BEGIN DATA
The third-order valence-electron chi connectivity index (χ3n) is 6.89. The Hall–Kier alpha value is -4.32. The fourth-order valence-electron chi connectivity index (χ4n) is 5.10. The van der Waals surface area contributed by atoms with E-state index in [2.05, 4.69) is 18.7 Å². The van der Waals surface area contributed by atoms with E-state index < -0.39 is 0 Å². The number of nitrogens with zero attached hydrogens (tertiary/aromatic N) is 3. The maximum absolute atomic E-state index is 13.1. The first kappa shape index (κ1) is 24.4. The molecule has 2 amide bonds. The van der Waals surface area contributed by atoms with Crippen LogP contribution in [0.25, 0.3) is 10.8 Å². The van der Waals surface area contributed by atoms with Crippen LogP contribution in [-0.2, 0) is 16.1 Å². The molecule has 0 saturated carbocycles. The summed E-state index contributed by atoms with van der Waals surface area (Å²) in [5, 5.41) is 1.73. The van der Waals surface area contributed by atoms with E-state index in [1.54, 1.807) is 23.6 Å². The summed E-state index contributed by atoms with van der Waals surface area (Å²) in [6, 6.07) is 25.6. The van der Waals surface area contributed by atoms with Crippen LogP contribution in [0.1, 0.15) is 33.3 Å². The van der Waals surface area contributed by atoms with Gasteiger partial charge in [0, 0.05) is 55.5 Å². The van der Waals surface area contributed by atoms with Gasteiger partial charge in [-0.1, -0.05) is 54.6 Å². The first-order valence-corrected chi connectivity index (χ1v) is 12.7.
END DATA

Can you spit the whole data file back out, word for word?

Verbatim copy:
The third-order valence-electron chi connectivity index (χ3n) is 6.89. The Hall–Kier alpha value is -4.32. The fourth-order valence-electron chi connectivity index (χ4n) is 5.10. The van der Waals surface area contributed by atoms with E-state index in [2.05, 4.69) is 18.7 Å². The van der Waals surface area contributed by atoms with E-state index < -0.39 is 0 Å². The number of nitrogens with zero attached hydrogens (tertiary/aromatic N) is 3. The maximum absolute atomic E-state index is 13.1. The first kappa shape index (κ1) is 24.4. The molecule has 2 amide bonds. The van der Waals surface area contributed by atoms with Crippen LogP contribution in [0.25, 0.3) is 10.8 Å². The van der Waals surface area contributed by atoms with Crippen LogP contribution in [-0.2, 0) is 16.1 Å². The molecule has 0 saturated carbocycles. The summed E-state index contributed by atoms with van der Waals surface area (Å²) in [5, 5.41) is 1.73. The van der Waals surface area contributed by atoms with E-state index in [1.54, 1.807) is 23.6 Å². The summed E-state index contributed by atoms with van der Waals surface area (Å²) in [6, 6.07) is 25.6. The van der Waals surface area contributed by atoms with Crippen LogP contribution in [0.1, 0.15) is 33.3 Å². The van der Waals surface area contributed by atoms with Gasteiger partial charge in [0, 0.05) is 55.5 Å². The van der Waals surface area contributed by atoms with Gasteiger partial charge in [-0.1, -0.05) is 54.6 Å². The first-order valence-corrected chi connectivity index (χ1v) is 12.7.